It’s Your Story!

I’ve shared this blog before, but it’s been a while, and a message I think needs to be heard. As new writers, we sometimes listen to everybody but ourselves. Friends and critique partners mean well, but if you let them, some will try to take over your novel and mold it into what they think it should be.

I was sitting on my couch reworking a scene in the novel Iโ€™m writing and stopped right in the middle of it. What am I doing? I asked myself. The purpose of the rewrite was to make some changes based on a critique I received from a critique partner.

The person that critiqued my book is very good at the craft, and I respect her opinion. There were others who critiqued the piece and loved it, offering a few comments here and there to correct grammar or replace a word. So who was right? The three people who loved it, or the one who thought I needed to go back and make some significant changes.

The more I looked at the changes this person suggested, the more I realized she had her own idea of the way the story needed to go, and I had mine.

With this being said, sheโ€™s made some great suggestions. Because of her, my story is more believable, my dialogue more natural, and my POV more consistent. Her critiques have been invaluable.

However, I had to remind myself that this is my story. Nobody has a better understanding of the dynamics than I do. Nobody knows it from beginning to end but me. Nobody can tell it better than me.

Weigh comments and suggestions you receive from others and ask this question. Is it making my story better or changing it into something it is not?

Remember: Itโ€™s your story.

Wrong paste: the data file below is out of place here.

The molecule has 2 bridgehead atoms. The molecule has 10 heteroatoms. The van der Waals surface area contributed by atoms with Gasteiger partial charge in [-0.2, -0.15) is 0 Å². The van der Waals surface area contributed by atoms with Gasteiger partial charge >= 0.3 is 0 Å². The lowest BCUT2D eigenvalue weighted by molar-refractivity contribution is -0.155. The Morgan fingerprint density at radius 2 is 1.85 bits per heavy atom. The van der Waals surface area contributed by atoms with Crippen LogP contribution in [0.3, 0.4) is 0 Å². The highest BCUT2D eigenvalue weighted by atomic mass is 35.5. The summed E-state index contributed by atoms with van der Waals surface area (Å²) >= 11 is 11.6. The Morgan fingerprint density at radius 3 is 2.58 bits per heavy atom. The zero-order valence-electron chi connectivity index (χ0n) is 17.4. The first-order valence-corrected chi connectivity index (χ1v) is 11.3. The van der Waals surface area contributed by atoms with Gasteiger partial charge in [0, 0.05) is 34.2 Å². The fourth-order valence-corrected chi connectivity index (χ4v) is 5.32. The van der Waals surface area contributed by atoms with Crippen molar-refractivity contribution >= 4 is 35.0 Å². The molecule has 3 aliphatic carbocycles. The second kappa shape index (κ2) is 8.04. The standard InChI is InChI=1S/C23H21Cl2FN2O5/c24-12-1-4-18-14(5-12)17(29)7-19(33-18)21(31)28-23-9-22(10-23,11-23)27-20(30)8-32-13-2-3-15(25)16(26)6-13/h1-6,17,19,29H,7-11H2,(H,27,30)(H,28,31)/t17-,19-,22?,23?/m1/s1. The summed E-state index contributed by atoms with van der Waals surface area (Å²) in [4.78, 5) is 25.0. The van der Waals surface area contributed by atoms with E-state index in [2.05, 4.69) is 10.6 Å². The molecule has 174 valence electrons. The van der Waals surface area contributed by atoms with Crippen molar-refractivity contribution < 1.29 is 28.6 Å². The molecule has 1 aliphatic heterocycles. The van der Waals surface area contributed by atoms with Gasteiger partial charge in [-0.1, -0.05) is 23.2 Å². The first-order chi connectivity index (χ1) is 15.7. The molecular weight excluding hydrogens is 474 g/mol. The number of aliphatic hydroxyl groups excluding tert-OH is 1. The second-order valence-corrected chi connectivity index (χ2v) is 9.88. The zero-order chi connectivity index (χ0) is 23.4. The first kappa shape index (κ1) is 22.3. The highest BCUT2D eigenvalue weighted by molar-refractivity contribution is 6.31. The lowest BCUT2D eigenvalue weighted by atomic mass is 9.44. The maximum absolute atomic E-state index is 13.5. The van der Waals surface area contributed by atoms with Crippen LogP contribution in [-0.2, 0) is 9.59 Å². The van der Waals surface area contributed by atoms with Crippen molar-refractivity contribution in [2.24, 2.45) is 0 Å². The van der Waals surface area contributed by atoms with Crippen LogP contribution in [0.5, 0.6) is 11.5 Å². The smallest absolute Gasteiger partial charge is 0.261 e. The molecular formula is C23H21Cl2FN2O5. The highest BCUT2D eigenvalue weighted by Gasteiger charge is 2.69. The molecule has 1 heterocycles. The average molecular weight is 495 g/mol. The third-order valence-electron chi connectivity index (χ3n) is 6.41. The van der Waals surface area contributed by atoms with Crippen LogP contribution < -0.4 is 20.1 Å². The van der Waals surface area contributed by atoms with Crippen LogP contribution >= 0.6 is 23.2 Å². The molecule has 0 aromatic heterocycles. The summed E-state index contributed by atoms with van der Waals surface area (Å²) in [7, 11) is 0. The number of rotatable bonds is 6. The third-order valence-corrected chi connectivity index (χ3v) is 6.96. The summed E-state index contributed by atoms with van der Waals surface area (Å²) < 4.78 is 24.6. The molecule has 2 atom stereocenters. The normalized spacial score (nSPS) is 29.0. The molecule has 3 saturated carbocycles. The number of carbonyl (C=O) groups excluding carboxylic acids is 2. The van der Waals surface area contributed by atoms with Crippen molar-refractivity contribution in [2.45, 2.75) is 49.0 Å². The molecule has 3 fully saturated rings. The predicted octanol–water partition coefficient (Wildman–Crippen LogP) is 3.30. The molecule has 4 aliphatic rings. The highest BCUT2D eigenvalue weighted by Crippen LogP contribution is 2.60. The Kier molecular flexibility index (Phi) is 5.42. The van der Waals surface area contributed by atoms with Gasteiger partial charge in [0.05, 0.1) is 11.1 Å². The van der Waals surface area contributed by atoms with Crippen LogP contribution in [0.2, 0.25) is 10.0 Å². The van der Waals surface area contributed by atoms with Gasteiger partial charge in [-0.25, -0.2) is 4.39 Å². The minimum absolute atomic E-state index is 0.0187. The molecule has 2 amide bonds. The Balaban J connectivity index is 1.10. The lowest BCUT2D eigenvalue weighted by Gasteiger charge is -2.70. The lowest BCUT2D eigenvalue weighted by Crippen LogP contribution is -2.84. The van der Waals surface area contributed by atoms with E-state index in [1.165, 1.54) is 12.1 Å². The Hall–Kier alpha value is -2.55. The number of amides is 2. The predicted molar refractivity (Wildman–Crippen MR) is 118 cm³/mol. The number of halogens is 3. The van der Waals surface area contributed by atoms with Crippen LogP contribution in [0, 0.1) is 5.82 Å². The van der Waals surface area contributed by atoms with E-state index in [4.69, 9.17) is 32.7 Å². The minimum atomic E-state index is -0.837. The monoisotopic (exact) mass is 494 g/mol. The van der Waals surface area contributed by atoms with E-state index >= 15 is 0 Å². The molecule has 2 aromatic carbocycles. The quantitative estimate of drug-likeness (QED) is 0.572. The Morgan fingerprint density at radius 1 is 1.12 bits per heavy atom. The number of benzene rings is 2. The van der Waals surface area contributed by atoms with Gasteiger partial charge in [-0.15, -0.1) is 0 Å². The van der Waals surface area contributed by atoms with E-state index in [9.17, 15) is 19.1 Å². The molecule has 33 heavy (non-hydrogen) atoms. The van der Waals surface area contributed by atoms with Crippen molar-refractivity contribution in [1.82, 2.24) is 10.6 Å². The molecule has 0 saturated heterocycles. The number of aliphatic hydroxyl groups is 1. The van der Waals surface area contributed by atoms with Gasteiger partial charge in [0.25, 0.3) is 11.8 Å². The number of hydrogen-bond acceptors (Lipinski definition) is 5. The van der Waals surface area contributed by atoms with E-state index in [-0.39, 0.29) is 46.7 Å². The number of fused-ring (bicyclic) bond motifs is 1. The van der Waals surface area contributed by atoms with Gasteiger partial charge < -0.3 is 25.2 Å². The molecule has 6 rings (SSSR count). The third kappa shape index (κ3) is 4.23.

-Jan R

It’s Your Story!

Say What You Mean! (Revised)

If you find yourself reading a sentence more than once, or adding information for clarification, that’s a red flag.

Your reader has less information than you. If you are confused by your work, you can only imagine what your reader is going through. I love a great mystery, but my writing shouldn’t be one.

It’s not the reader’s job to interpret your work. You should be clear and concise.  If your writing causes a pause something isn’t working.

I have to admit I love dangling modifiers though. They are some of my favorite mess-ups. I even wrote a blog entitled ‘just for laughs’. They are funny, but not in the middle of a serious scene. You don’t have to try to hard to imagine how quickly they can pull your reader out of their suspension of disbelief.

Dangling modifiers occur when the modifier has no clear referent, and twist the meaning of your sentence in an unintended fashion.

  • I saw a tree walking down the street. Who knew a tree could walk ๐Ÿ™‚
  •  The babysitter handed out sandwiches to all the children in Ziplock bags. I just want to know how those children got in those bags ๐Ÿ™‚

Misplaced modifiers are similar but not nearly as fun to read. As with dangling modifiers, there is no clear referent, which can lead to a clumsy and confusing sentence.

  • Lucy carefully studied the situation.                                                                                                   Lucy studied the situation carefully.

Another mistake new writers make that isn’t always as obvious but makes for a clumsy sentence that will cause a pause is comma splicing.

Comma splicing is when two sentences are linked by a comma, but they don’t really work because they’re two separate ideas.

  • John saw the rabid fox and ran to the house to get his gun, and he forgot to eat lunch and his tummy rumbled.

What about ambiguous sentences? The sentence is grammatically and structurally sound, but the reader has no idea what you are talking about.

  • My older students know I’m extremely careful with my language. Is the teacher referring to age or length of time the students have been in his/her class?

Be clear and concise! Say What You Mean!

Something else to think about.

-Jan R

Say What You Mean! (Revised)